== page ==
The story revolves around Monsieur Gustave (a wonderful Ralph Fiennes) -- a concierge, his young prodigy Zero, and the assorted characters who visit and reside in the hotel (Anderson’s production designer found an old department store located on the border of Germany, Czech Republic and Poland).
TGBH -- winner of the Silver Bear, the Grand Jury Prize reminded me of the pop-up picture books that we used to enjoy as children. '
There was a special magic in those picture books, a certain smell we associate with that memory.
And that is what the film is all about -- dreaming up our childhood memories in bright vivid colors with eccentric characters, a world that Anderson seems to live in everyday.
The film is Anderson's gift to adults who are searching for the child in them.
Image: Movie still from The Grand Budapest Hotel
German filmmaker Edward Berger's film in the competition section of Berlinale is a sad story about a 10-year-old boy and his younger brother as they fend for themselves in a world where there is no father and the mother is either working or out partying, often missing for many days.
And so Jack becomes the adult in the family, sometimes even caring for his mother, running around streets with his younger brother, sleeping in parks, street benches and abandoned cars, hoping to find love and comfort from a responsible grownup person.
Set in and around Berlin, Jack is a homage to similar harsh films directed by the Belgian duo -- the Darden Brothers. And like many of their films, Jack also rests on the strong performance by its lead child actor (Ivo Pietzcker).
It is not a pleasant film to watch by any means.
But it is a story so real that we cannot run away from this reality of Jack and so many other children around the world who live in similar difficult circumstances.
Image: Movie still from Jack
Twenty eight-year-old FTII graduate Avinash Arun has lovingly directed a Marathi film Killa, building upon his own memories of childhood.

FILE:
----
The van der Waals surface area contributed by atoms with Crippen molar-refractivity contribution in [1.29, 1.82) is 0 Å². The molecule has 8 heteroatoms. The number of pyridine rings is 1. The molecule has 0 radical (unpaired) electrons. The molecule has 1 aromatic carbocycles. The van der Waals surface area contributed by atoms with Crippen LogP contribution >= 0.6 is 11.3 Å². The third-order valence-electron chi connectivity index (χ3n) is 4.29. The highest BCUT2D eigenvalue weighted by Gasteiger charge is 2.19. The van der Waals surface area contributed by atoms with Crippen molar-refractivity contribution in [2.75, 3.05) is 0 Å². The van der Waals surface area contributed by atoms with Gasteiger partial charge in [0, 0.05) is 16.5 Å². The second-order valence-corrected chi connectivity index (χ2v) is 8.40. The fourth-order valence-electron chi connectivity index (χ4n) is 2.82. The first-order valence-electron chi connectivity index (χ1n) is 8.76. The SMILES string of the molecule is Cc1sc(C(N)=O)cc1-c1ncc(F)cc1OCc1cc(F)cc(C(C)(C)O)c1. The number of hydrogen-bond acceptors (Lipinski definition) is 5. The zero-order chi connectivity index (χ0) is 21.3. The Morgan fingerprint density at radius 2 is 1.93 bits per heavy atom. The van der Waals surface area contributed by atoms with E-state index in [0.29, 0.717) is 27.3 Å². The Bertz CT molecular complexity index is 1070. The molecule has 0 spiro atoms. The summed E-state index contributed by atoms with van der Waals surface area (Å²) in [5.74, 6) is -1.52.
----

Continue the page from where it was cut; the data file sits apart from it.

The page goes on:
Like Arun, the protagonist of Killa -- Chinmay has to cope with moving from one school to another and dealing with cultural changes and attempting to make new friends.
In Killa, the experience makes Chinmay stronger, despite the difficult adjustment moments.
Beautifully shot by Arun himself, the central focus of Killa is a bicycle trip Chinmay takes with his classmates to an abandoned fort (the scene was shot in Vijaydurg in Maharashtra).
A quiet, lyrical scene where the kids play hide and seek and then Chinmay gets separated from his friends, as the monsoon rain lashes out at him, it is one of the most beautiful moments realised in an Indian film in the recent years.
Killa was awarded the Crystal Bear for the best film, by a children jury and another special mention by an international jury.
It is a rare achievement for an Indian film and a much deserved one as well.
Image: Movie still from Killa
Love is Strange (USA)
New York-based filmmaker Ira Sachs' Love is Strange is a story of two elderly gay men -- played with much compassion by Alfred Molina and John Lithgow, who after years of living together decide to get married.
But soon after one them loses his job -- fired from a Catholic school for publicly acknowledging his homosexuality. The couple end up losing their apartment and have to live separately with relatives and friends.
Love is Strange is a very New York story, where same-sex relationships are considered a part of the fabric of the city and yet there are strains of homophobia and other discomforts in tight living spaces.
Sachs is a very generous filmmaker, a terrific chronicler of the lives of New Yorkers and he brings that out rather well in Love is Strange.
The film boasts of a large and terrific ensemble cast, including a wonderful Marisa Tomei.
Image: Movie still from Love is Strange
The Austrian competition entry at the Berlinale, Macondo looks at the lives of Chechnyan refugees living in a settlement outside Vienna -- a difficult world of people living in a limbo state, hoping to get legal status if they can prove legitimate reasons they had to leave their homelands.
The film's protagonist is 11-year-old Ramasan who lives in a rather well kept apartment with his mother, and two younger sisters.
The father reportedly was killed during the civil war in Chechnya but the family has no proof and hence they are stuck in the refugee camp.